‘Persistent genital itch, severe menstrual pain may be signs of cancer’

Three women who were diagnosed with cancer have related their experiences, revealing the symptoms they did not know could be signs of the disease.

One of the women, Sandra Hoehler, now 38, said six years prior to her diagnosis, she was experiencing symptoms that included a persistent genital itch and severe pain that she would eventually learn were associated with her cancer.

Quoting Good Morning AmericaYahoo reports Sandra as saying, “I kept trying to find out what’s going on because this itch now had progressed to something so severe it would wake me up at night. It would make me cry. I completely felt like nobody was trying to pay attention to me.”

Over a six-year period, doctors diagnosed Sandra with and treated her for yeast infections and lichen sclerosus with different ointments and creams, but her pain only intensified.

“I was in pain every single day. Whether it was an itch, burning, pain just from sitting,” she said.

Sandra said she eventually asked for a biopsy for further testing, but didn’t really expect the devastating news she’d learn: It was cancer.

She was diagnosed with vulvar cancer, which accounts for 0.7 per cent of all cancers in women, according to the American Cancer Society.

Vulva cancer

Since her diagnosis in December 2017, Sandra has had multiple surgeries, including a radical vulvectomy, and is recovering physically and emotionally.

But she lamented that the informational material doctors were able to provide her with about her cancer was limited due to how rare the disease is.

“I knew something had to be done. Women have to know this exists and they have to know what are the symptoms? What are the signs?” she said.

“I wanted to do something about it, because when I found myself at that doctor’s office, getting those results, hearing vulvar cancer and never having heard of it before.”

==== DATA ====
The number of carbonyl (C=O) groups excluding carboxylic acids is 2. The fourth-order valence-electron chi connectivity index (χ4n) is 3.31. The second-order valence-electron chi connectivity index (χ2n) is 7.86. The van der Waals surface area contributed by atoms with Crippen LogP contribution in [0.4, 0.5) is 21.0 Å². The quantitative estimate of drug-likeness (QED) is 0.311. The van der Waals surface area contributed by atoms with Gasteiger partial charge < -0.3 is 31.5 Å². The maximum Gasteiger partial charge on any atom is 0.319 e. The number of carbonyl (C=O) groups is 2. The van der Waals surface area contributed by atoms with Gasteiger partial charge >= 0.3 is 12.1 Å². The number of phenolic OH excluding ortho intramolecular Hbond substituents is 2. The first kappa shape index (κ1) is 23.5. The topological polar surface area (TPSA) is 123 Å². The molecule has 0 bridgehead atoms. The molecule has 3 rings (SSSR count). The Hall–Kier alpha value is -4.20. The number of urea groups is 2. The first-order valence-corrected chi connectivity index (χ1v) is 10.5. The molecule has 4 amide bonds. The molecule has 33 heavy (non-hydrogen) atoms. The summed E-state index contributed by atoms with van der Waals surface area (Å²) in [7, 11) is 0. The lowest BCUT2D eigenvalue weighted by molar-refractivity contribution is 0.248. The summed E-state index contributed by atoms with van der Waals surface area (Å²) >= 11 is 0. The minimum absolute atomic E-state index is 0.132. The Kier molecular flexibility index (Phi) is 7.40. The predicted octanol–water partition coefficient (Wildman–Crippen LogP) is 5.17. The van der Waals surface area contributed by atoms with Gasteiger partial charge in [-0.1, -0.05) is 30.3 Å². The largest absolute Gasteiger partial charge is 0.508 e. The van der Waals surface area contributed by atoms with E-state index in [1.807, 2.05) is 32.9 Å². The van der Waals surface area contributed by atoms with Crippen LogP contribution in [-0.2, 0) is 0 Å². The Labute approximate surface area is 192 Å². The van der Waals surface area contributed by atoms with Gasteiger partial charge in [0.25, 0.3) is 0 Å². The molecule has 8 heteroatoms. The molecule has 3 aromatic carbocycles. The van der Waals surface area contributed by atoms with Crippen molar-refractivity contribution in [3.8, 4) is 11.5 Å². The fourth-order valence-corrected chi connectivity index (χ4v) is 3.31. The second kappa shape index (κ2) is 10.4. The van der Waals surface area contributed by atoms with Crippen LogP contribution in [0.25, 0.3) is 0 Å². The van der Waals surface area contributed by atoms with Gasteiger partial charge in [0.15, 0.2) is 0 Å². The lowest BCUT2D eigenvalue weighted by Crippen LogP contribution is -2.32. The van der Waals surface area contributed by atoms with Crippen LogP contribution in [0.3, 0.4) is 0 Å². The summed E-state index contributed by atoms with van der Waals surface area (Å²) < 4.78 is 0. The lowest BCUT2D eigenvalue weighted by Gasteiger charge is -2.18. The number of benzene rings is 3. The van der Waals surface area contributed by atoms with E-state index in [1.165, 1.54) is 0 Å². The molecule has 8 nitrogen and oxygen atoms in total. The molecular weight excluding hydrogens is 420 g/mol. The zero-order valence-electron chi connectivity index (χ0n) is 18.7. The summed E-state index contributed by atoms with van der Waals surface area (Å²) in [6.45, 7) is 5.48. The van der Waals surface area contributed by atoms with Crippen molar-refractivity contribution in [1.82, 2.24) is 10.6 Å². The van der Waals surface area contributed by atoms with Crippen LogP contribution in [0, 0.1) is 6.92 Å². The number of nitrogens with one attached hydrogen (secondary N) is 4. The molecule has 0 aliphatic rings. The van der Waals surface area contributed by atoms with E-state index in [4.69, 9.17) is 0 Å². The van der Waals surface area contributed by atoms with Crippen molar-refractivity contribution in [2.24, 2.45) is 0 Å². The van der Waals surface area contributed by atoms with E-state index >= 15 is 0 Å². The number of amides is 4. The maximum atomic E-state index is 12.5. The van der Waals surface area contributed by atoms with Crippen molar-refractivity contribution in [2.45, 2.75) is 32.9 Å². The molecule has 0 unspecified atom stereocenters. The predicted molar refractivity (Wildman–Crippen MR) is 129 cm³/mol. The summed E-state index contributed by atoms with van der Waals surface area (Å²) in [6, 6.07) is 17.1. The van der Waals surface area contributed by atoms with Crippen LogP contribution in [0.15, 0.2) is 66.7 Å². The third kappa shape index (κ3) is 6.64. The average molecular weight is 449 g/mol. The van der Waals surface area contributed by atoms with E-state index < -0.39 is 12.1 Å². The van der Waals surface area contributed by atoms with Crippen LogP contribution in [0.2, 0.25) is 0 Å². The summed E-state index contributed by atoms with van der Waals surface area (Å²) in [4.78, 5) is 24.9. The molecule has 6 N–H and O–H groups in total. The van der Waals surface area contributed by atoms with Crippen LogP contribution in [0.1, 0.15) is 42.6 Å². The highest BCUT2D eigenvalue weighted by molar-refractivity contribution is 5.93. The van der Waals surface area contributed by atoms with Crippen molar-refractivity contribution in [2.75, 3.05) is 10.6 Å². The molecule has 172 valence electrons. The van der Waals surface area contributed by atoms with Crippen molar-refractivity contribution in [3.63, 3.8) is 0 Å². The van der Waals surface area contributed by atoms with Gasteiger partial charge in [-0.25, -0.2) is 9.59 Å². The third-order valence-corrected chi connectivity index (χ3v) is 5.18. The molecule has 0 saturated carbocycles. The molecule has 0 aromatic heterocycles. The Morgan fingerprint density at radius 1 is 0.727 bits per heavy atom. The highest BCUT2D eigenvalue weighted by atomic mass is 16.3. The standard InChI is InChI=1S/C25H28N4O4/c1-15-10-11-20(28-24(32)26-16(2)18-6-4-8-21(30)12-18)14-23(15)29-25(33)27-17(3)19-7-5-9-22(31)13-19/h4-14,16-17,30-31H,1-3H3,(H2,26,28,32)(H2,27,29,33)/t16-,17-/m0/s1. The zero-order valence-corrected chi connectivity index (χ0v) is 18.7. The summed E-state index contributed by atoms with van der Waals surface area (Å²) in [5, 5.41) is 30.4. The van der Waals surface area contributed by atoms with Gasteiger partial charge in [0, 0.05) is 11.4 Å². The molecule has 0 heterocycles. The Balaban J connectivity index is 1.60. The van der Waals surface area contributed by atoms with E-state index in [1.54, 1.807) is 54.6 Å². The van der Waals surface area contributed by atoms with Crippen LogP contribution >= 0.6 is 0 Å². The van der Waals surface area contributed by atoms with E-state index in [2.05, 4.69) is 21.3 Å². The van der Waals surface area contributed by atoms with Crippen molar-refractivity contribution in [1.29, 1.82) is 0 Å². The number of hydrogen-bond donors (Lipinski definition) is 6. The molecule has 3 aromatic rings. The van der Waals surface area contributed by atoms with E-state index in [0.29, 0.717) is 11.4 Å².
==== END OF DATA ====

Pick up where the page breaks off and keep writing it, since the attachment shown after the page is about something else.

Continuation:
Painful menstrual cycle was a warning sign

Caitlin Nespoli, 29, had a similar experience with gynaecologic cancers manifesting themselves with more common menstruation symptoms.

At 16, Caitlin’s first symptom was a painful period. She said she was told it was menstrual cycle pain and a year later, she had endometriosis, a disease that occurs when tissue similar to the lining of the uterus migrates outside of the womb, often resulting in severe pain.

But when she continued to have painful periods and felt full after small meals, her mother demanded an ultrasound.

“When everyone said don’t worry about it, mom said, ‘I love my daughter. I know my daughter. This isn’t her and something more is going on,’” Caitlin recalled.

The ultrasound showed a dermoid cyst, but she was told it was unlikely to be malignant.

Laparoscopic view of dermoid cyst on left ovary

A month later, she had surgery to remove her cyst, which turned out to be cancerous. In June 2008, she had surgery to remove a fast-growing tumor and her right ovary. She was diagnosed with stage 3 of dysgerminoma ovarian cancer.

Ovarian cancer accounts for more deaths than any other type within the female reproductive system, ranking fifth in cancer deaths among women, according to the American Cancer Society.

Ovarian cancer

“I’m asking my mom if I am going to die? I want to get married and have kids. Will this be the end for me?” Caitlin said.